I first heard Richard Ayres’ music in the 1999 Huddersfield Contemporary Music Festival (two years before I took over the directorship from Richard Steinitz) in a beautiful programme by Apartment House of works by Richard Rijnvos (another important first encounter for me), Christopher Fox, and Richard. On the programme was Richard’s piece no.24 (NONcerto for Alto Trombone) for soloist, small ensemble and “at least 3 untrained male voices” (supplied to fit the brief by members of the Music Department). I was blown away by the music I heard, which shocked me, made me laugh out loud, and touched me deeply all within one piece – and was totally unlike anything I had previously come across. I also met Richard himself, and discovered that we had a past history in common as members of the Cornwall Youth Orchestra. Suddenly I remembered the trombonist from near Wadebridge who composed and who was constantly getting into trouble for his complete disregard for normal ways of doing things. We became friends and to this day I am a fierce admirer of his strange, unhinged, beautiful music.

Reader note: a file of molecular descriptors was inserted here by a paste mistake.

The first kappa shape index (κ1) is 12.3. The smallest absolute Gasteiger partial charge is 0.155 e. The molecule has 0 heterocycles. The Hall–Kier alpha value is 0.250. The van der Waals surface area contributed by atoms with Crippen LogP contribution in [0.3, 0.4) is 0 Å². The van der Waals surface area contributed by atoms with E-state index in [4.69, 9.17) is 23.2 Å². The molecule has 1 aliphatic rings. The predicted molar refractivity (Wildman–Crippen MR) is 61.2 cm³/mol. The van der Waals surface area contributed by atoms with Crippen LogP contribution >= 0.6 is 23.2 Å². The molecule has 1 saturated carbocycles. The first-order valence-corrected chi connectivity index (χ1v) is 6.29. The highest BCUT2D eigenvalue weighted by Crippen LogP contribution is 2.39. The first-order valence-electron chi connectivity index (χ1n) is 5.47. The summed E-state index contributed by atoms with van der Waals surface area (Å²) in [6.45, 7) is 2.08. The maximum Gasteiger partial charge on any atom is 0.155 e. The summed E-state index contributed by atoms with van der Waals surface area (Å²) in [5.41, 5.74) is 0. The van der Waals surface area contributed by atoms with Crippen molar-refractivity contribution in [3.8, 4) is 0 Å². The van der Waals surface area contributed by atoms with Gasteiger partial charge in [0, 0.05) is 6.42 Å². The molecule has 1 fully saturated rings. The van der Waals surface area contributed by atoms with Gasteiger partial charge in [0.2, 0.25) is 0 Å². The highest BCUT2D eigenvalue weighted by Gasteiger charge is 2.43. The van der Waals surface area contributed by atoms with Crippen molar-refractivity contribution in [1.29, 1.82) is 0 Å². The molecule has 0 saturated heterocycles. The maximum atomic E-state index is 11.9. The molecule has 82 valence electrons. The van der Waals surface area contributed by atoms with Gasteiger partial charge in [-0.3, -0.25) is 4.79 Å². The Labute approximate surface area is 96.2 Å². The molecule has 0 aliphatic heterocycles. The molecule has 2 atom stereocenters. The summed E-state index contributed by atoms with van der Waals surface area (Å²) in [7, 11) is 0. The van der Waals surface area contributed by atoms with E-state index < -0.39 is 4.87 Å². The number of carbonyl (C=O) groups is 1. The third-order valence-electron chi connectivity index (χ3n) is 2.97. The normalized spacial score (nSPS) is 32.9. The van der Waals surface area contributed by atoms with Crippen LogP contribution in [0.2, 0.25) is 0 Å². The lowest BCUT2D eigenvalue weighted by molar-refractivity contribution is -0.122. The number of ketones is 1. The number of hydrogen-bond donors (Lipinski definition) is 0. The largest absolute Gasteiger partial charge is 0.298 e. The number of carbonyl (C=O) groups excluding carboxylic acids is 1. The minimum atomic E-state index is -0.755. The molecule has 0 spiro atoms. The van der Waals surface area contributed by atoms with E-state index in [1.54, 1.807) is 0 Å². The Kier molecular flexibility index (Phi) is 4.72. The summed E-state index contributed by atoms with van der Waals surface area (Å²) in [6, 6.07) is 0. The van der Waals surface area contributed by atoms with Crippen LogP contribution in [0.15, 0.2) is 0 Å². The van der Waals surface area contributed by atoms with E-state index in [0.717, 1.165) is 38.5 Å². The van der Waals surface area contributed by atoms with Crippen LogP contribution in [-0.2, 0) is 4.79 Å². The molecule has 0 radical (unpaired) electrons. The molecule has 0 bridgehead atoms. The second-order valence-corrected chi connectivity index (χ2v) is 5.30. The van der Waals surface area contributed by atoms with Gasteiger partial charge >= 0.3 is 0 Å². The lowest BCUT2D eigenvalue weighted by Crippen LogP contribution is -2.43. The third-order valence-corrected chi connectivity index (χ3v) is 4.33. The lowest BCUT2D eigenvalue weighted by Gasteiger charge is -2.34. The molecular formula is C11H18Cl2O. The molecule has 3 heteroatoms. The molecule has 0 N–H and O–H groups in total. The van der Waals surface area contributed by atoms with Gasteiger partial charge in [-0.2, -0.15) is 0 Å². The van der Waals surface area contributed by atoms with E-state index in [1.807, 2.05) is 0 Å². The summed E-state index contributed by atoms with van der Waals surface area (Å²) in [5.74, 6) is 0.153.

The Collection is well stocked with Richard’s works and there is also a very pleasing CD available on NMC records, which includes the work I have chosen to spotlight – his NONcerto for trumpet, no.31 (composed in 1998), in an impeccable performance by soloist Marco Blaauw and Musikfabrik. As it happens, I programmed this work in 2003 with these performers in Huddersfield as part of an all-Ayres concert and wider feature on him and his music, just after they had spent 9 days (sadly a very un-British length of time) working on the recording. The work falls into three movements: a Burlesque (with long scale); Elegy for Alfred Schnittke; Rhapsody. As so often with Richard’s work, the listener senses an entirely private psychodrama playing out underneath the three very contrasting movements. The idea of the NONcerto itself already sets out a relationship between soloist and ensemble in which the one subverts the other – the soloist often engaged in what feels like an increasingly desperate struggle with the ensemble, yet one in which we catch ourselves, shamefully, laughing at the straining, posturing and vulnerabilities of the individual. I have heard Richard describe his fascination for those things which are ignored or cast aside; for the uncomfortable and neglected. This is not comfortable music to listen to. But it can be beautiful, epic and direct.
Susanna Eastburn is the Chief Executive of Sound and Music.